Mexican Specialties & Seafood with a French Flair
If you are a first-time diner at Ernesto’s Mexican Specialties and Seafood, prepare to be pleasantly surprised. Owner Ernesto Torres infuses French cooking techniques throughout the menu to create continental versions of familiar Mexican recipes. The menu’s nine specialty sauces are prepared by hand, rather than whirred in a blender. And their French cooking technique means the sauces are butter-based and addictively luscious. “I take the Mexican sauce Veracruz of capers, olives, and tomatoes that is typically blended into a watery sauce, and instead we make it by hand and use butter,” Torres said. “The mojo de ajo is usually melted butter with garlic, but ours is a French butter emulsion that gives the dish a smoother, creamier taste.”
The unusual combination has worked well for Torres since he opened his first restaurant, Ernesto’s Seafood Corner on West Avenue. His food proved popular enough to prompt him to move in late 1981 to a much larger space, where Ernesto’s is located currently on Jackson Keller Road. Torres came to San Antonio in 1960 and worked 12 years at the St. Anthony Hotel’s private dining club, which then featured elegant French cuisine. After the St. Anthony Hotel, Torres was assistant director of gastronomy and taught French cooking classes at Handy Andy, a leading supermarket in San Antonio at the time. He left Handy Andy to work with his St. Anthony mentor and former boss, William Ardid at his restaurant, Chez Ardid.
“Before I came to San Antonio, I was working in the Gran Hotel Ancira in Monterrey when I was 17,” Torres said. “I have always been interested in fine cuisine and wanted to offer San Antonio a taste of the food I knew so well.”
The family-run restaurant includes Ernesto’s wife Graciela, sons Esteban and Sergio, and daughters Maribel and Belinda, as well as grandsons Ernesto III and Sebastian.
The Shrimp Tropicana is one of Ernesto’s most popular dishes, an off-menu special diners may request. The cold salad comes with avocados and shrimp served on a bed of lettuce, bathed in a warm butter sauce flavored with pineapple, coconut, and orange liqueur. Another off-menu entrée is a combination plate featuring beef tenderloin garnished with a generous helping of crab meat and Veracruz sauce, accompanied by two grilled shrimp dressed with an almond sauce.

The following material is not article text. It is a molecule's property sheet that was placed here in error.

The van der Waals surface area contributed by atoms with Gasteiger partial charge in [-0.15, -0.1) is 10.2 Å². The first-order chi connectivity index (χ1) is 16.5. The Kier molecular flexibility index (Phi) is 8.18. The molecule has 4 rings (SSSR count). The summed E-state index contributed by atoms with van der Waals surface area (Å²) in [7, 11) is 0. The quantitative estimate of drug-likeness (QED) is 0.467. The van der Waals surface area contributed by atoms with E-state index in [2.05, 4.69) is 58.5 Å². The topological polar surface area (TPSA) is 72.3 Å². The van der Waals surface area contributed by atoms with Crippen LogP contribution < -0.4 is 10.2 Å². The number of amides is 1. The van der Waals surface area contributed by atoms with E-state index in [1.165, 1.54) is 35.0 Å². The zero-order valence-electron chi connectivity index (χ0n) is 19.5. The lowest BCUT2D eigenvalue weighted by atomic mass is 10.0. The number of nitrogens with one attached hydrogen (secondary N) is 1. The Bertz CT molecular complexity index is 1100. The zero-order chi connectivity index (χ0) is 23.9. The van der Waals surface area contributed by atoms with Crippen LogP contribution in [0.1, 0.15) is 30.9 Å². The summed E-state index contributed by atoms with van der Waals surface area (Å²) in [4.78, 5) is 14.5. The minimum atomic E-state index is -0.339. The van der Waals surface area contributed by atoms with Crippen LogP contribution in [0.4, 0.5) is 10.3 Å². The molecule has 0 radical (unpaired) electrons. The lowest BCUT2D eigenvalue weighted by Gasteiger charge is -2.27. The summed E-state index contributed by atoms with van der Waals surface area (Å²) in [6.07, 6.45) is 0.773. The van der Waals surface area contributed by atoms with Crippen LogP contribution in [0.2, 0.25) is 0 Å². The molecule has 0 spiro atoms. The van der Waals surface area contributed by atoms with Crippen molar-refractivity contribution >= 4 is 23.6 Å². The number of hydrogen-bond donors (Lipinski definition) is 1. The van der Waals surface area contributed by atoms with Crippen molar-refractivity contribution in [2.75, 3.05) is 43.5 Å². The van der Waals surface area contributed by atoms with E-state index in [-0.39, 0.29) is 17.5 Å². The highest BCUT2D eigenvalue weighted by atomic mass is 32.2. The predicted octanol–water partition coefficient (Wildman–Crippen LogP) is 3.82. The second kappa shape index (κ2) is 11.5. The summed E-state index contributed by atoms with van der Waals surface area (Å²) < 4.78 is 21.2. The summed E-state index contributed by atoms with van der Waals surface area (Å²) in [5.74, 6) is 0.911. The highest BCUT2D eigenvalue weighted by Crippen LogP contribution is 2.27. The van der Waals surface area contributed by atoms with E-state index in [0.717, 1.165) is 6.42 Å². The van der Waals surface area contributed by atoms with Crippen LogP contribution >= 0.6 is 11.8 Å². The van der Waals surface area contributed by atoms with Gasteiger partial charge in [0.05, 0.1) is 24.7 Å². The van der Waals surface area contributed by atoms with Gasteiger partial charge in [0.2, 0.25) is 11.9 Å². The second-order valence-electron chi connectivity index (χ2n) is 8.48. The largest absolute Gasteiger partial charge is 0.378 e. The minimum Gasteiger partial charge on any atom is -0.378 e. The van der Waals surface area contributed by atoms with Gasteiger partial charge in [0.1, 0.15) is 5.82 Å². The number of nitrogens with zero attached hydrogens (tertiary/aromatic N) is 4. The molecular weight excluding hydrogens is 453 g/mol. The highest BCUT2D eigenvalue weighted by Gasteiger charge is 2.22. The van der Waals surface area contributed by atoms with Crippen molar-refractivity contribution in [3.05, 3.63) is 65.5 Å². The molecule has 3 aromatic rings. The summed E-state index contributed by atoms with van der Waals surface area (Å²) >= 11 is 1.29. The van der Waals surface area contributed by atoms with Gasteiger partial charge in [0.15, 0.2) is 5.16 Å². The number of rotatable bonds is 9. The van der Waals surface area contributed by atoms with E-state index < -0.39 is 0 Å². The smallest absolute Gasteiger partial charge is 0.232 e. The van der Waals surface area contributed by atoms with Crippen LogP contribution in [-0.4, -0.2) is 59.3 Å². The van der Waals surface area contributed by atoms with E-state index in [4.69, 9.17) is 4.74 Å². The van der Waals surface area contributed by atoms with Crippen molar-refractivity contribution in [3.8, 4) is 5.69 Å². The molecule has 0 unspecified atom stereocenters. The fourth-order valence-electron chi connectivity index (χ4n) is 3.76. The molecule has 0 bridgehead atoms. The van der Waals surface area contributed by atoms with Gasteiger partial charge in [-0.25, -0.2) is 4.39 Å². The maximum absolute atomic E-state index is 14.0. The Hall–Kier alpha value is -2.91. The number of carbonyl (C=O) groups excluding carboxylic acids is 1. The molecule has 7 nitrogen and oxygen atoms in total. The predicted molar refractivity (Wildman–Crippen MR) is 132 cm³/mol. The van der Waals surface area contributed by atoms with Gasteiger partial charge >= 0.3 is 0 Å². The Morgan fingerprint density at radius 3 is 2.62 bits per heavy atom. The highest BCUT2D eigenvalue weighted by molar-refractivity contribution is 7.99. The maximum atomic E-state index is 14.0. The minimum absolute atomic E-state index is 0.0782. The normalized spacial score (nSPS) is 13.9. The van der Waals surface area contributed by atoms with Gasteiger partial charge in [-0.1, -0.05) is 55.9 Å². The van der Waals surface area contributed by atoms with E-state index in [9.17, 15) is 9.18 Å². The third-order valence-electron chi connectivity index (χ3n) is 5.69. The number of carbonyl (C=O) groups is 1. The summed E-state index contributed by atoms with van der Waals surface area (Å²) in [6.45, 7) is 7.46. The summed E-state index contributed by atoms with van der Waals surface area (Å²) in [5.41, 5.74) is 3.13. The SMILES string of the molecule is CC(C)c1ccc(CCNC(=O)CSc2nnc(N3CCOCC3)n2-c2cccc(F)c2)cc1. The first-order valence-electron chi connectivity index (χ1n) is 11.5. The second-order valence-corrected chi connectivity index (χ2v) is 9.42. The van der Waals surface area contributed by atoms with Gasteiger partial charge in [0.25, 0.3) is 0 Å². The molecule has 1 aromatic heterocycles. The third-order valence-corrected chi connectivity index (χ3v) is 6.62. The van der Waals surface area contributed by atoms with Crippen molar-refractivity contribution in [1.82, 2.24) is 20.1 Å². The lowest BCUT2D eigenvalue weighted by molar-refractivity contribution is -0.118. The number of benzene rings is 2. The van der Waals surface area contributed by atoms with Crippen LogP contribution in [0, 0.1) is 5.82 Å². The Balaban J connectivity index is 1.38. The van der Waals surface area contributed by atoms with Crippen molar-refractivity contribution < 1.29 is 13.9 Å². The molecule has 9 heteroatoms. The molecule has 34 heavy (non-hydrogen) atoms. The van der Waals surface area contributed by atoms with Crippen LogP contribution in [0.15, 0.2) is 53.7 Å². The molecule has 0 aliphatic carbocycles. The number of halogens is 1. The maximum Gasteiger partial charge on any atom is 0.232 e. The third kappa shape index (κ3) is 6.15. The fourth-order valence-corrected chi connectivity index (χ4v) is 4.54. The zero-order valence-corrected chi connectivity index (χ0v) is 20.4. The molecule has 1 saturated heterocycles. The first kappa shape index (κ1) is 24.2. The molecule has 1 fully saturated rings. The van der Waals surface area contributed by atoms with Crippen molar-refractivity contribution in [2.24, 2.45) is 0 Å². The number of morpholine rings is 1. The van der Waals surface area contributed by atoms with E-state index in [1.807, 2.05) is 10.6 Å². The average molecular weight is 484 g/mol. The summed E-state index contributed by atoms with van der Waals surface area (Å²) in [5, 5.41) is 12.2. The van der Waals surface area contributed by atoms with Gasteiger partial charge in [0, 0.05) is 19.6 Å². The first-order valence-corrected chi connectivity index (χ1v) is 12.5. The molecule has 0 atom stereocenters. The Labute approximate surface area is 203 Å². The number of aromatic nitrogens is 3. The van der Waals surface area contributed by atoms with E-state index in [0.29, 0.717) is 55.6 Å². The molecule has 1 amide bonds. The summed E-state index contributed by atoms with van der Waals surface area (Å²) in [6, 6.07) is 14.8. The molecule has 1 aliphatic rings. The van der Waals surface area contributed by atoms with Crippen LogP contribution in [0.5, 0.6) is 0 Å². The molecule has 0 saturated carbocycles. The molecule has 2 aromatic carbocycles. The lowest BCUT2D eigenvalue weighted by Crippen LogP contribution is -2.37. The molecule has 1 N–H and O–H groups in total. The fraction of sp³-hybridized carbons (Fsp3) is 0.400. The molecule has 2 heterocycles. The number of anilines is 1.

Diners may order seafood and meat entrees with one of the nine sauces on the menu. One of the special combination plates includes a kabob of shrimp and lobster tail with the lemon and garlic butter-based mojo con ajo sauce. Snapper arrives stuffed with lump crab meat, ready for the diner’s choice of French-style Mexican sauce, while Steak San Antonio is beef tenderloin with an avocado butter sauce accompanied by a green-sauced chicken enchilada. All desserts, dressings, croutons and bread are prepared in-house. Torres enjoys experimenting with new recipes and being the first to offer local diners dishes from Mexico that are now commonly recognized.
“I was the first in 1979 to offer tortilla soup,” Ernesto said. “I was also the first to have on my menu cold avocado soup, ceviche, crab meat and shrimp nachos, and fried oysters appetizers served with cocktail sauce.”
The family patriarch shows no signs of slowing down. Torres turns 80 in February and has watched his family grow and learn the restaurant business over the course of his career. “My daughter Belinda was only 14 when she and my wife Graciela were our first chefs,” Torres said. “My grandsons now work here. I don’t plan on slowing down anytime soon.”
By Iris Gonzalez
Photography by Janet Rogers